How, then, are we to tell, in doubtful cases, to which of two or more possible sovereign powers a given law is to be ascribed? The answer is not far to seek, — from the object or aim of the Legislature in passing the law. This is clearly implied from the language of Chief-Justice Marshall, above quoted. He treats sovereign powers not as rights to use prescribed means, but as rights to aim at prescribed ends. In his view, the power to regulate foreign or interstate commerce did not confer upon Congress the power to enact laws containing provisions of some prescribed character, but to aim at the accomplishing of a general result by any legislative means whatsoever. It follows, then, that to test whether a given law is to be regarded as a regulation of foreign or interstate commerce, we must examine the object of the Legislature in passing the law. If the law was passed for the sake of the effect which it was to have upon foreign or interstate commerce, it must be regarded a regulation of such commerce; but if not, then the law is not to be regarded as a regulation of foreign or interstate commerce, although it may operate upon and affect such commerce in an important degree, the operative effect of the law being immaterial in deciding the question, except in so far as it throws light upon the intention of the Legislature.
All this, which is implied in, and is easily deducible from, the above-quoted language of Chief-Justice Marshall, is even more plainly brought out in the following extract from the separate opinion of Johnson, J., who held that the commercial powers of Congress were exclusive, and the New York law unconstitutional, as infringing upon them. He says:—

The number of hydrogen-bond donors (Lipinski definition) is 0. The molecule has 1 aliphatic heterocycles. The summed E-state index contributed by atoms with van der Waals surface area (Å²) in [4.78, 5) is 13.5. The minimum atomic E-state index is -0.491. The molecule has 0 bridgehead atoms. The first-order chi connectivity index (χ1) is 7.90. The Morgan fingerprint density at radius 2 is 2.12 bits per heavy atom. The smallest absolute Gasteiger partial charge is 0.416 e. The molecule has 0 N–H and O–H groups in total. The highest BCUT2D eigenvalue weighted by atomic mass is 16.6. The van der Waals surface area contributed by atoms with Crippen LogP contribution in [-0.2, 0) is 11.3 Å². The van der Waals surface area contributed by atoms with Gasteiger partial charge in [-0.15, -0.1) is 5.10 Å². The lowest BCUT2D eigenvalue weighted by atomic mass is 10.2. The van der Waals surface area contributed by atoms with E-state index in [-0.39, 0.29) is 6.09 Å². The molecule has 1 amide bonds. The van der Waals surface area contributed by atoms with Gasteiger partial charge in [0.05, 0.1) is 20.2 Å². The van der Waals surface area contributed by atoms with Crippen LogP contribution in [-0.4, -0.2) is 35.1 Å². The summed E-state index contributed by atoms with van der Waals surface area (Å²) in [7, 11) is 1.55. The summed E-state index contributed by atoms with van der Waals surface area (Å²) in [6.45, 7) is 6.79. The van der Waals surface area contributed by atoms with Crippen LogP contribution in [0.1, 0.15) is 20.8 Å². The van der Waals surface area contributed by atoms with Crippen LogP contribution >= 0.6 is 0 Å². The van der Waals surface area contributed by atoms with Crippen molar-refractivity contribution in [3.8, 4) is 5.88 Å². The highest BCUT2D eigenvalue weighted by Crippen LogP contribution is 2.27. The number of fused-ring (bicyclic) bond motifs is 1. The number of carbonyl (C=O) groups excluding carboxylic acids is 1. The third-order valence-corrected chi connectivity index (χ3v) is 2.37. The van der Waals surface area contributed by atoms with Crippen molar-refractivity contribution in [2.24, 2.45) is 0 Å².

“Wherever the powers of the respective governments are frankly exercised, with a distinct view to the ends of such powers, they may act upon the same object, or use the same means, and yet the powers be kept perfectly distinct.” The words “frankly exercised” plainly indicate that, in the learned judge’s opinion, the intention of the Legislature in framing a given law determined the sovereign power to which it must be ascribed.
Having developed thus fully the views of Chief-Justice Marshall in Gibbons v. Ogden, we can now pass to the case of Willson v. Black Bird Creek Marsh Co., 2 Pet. 245, a case which has given subsequent judges very great difficulty, and which many have deemed irreconcilable with the decision in Gibbons v. Ogden. In that case, the State of Delaware had authorized a company to